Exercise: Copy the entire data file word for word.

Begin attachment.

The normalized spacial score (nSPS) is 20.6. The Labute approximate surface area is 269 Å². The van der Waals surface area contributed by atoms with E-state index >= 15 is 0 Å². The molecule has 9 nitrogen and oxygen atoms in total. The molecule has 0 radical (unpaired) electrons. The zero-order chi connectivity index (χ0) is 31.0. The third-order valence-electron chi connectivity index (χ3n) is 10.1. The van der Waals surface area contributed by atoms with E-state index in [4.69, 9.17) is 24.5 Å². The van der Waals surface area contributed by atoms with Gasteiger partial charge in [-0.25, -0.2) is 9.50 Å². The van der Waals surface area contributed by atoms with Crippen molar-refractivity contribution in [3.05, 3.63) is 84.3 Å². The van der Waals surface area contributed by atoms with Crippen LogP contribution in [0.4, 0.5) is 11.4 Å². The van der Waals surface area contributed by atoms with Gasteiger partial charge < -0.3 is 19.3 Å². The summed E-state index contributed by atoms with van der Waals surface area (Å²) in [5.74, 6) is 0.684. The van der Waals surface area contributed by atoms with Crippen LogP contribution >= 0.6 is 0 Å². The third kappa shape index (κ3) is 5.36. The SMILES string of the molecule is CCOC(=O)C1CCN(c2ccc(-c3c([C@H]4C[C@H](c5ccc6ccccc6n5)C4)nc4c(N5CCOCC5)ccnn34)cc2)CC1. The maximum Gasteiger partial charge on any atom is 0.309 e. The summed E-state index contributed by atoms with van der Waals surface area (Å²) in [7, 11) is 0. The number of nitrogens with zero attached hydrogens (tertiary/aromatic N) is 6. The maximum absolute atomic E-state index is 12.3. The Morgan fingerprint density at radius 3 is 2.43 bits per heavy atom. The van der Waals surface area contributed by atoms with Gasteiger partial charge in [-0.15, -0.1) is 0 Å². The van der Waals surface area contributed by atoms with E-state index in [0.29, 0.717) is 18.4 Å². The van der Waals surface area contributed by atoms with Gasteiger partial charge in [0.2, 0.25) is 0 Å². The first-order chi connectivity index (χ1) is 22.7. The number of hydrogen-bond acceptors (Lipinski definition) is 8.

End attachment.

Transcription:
The normalized spacial score (nSPS) is 20.6. The Labute approximate surface area is 269 Å². The van der Waals surface area contributed by atoms with E-state index >= 15 is 0 Å². The molecule has 9 nitrogen and oxygen atoms in total. The molecule has 0 radical (unpaired) electrons. The zero-order chi connectivity index (χ0) is 31.0. The third-order valence-electron chi connectivity index (χ3n) is 10.1. The van der Waals surface area contributed by atoms with E-state index in [4.69, 9.17) is 24.5 Å². The van der Waals surface area contributed by atoms with Gasteiger partial charge in [-0.25, -0.2) is 9.50 Å². The van der Waals surface area contributed by atoms with Crippen molar-refractivity contribution in [3.05, 3.63) is 84.3 Å². The van der Waals surface area contributed by atoms with Crippen LogP contribution in [0.4, 0.5) is 11.4 Å². The van der Waals surface area contributed by atoms with Gasteiger partial charge < -0.3 is 19.3 Å². The summed E-state index contributed by atoms with van der Waals surface area (Å²) in [5.74, 6) is 0.684. The van der Waals surface area contributed by atoms with Crippen LogP contribution >= 0.6 is 0 Å². The third kappa shape index (κ3) is 5.36. The SMILES string of the molecule is CCOC(=O)C1CCN(c2ccc(-c3c([C@H]4C[C@H](c5ccc6ccccc6n5)C4)nc4c(N5CCOCC5)ccnn34)cc2)CC1. The maximum Gasteiger partial charge on any atom is 0.309 e. The summed E-state index contributed by atoms with van der Waals surface area (Å²) in [7, 11) is 0. The number of nitrogens with zero attached hydrogens (tertiary/aromatic N) is 6. The maximum absolute atomic E-state index is 12.3. The Morgan fingerprint density at radius 3 is 2.43 bits per heavy atom. The van der Waals surface area contributed by atoms with Gasteiger partial charge in [-0.15, -0.1) is 0 Å². The van der Waals surface area contributed by atoms with E-state index in [0.29, 0.717) is 18.4 Å². The van der Waals surface area contributed by atoms with Gasteiger partial charge in [0.2, 0.25) is 0 Å². The first-order chi connectivity index (χ1) is 22.7. The number of hydrogen-bond acceptors (Lipinski definition) is 8.